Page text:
Stanford's new Center for Medical Education Research and Innovation, initially tasked with exploring ways of delivering undergraduate and graduate medical education, could also help Stanford's CME program realize one of its goals.
“For the most part, the highest bar for CME has been, ‘Can people answer questions on a multiple choice test?'” said Dr. Clarence Braddock III, professor of medicine and director of the new center. “That's necessary but not sufficient to have an impact on practice.”
Braddock said the center aims ultimately to raise that bar.
Dr. Robert Jackler, who heads up the CME program, has been working with Stanford Hospital's quality department to see if newer teaching interventions, which are funded in part by a $3-million, three-year grant given by Pfizer in 2009, have an impact on clinical performance.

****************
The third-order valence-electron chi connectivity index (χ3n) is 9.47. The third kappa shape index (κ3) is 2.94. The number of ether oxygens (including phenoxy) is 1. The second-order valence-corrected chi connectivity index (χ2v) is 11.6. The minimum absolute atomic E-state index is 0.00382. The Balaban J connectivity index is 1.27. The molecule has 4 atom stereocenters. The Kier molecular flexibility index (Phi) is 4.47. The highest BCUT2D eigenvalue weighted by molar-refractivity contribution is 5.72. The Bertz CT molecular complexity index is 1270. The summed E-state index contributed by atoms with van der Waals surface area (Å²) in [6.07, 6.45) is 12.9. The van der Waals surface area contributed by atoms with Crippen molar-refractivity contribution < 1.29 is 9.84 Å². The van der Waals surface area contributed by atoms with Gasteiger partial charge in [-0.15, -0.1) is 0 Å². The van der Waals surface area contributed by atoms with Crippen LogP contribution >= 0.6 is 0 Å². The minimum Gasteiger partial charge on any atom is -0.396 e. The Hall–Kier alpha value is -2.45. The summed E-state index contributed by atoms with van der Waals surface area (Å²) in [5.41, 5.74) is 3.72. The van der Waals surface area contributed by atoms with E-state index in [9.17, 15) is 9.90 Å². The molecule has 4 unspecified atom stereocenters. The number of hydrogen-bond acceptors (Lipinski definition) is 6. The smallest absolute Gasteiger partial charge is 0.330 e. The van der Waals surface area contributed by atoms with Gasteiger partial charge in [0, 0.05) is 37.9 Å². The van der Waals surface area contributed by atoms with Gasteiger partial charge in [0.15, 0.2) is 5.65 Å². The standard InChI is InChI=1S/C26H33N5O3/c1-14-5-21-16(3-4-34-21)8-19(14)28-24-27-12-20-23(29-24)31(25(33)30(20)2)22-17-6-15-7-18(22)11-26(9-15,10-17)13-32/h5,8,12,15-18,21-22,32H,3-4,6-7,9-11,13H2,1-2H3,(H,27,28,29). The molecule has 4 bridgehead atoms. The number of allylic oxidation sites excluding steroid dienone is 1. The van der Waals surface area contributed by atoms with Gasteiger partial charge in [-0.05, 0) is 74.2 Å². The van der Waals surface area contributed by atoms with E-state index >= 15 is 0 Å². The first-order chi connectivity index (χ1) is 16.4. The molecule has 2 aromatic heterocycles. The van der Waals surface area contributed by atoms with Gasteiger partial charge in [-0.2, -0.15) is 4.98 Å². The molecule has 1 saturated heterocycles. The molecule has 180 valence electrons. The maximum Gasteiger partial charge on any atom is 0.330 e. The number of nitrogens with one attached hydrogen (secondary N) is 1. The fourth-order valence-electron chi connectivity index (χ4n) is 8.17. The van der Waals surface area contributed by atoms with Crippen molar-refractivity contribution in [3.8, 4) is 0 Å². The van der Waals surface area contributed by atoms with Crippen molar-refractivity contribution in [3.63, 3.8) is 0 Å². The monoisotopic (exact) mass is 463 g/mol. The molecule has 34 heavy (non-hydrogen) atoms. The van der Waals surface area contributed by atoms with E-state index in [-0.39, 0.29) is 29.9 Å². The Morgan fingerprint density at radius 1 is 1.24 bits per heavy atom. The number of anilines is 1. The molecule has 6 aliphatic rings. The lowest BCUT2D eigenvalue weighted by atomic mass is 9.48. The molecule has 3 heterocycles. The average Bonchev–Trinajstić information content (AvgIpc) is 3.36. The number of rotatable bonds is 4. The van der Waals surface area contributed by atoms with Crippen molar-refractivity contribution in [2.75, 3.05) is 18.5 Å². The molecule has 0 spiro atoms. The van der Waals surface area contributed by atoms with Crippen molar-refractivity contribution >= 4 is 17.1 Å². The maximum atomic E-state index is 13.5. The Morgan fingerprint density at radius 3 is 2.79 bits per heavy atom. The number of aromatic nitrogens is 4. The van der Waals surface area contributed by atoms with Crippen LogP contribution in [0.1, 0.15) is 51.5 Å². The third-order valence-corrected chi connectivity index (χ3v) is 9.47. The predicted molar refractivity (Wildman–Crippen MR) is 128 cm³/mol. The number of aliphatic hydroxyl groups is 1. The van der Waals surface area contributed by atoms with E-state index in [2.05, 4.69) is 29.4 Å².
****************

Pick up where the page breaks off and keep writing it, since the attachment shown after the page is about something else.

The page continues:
“One thing the CME effort has not been able to achieve to date is put together a very rigorous research infrastructure to answer that question,” Braddock said. There is “a modest evaluation group in the CME center, and we've had discussions on how our research infrastructure will help them look at the impact of these newer approaches in CME.”
He added that while the new center, to be fully staffed with several doctoral-level research scientists by fall 2012, “is philosophically aligned” with what Jackler is doing on the CME side, it's not likely to have the same appeal as far as drawing industry support.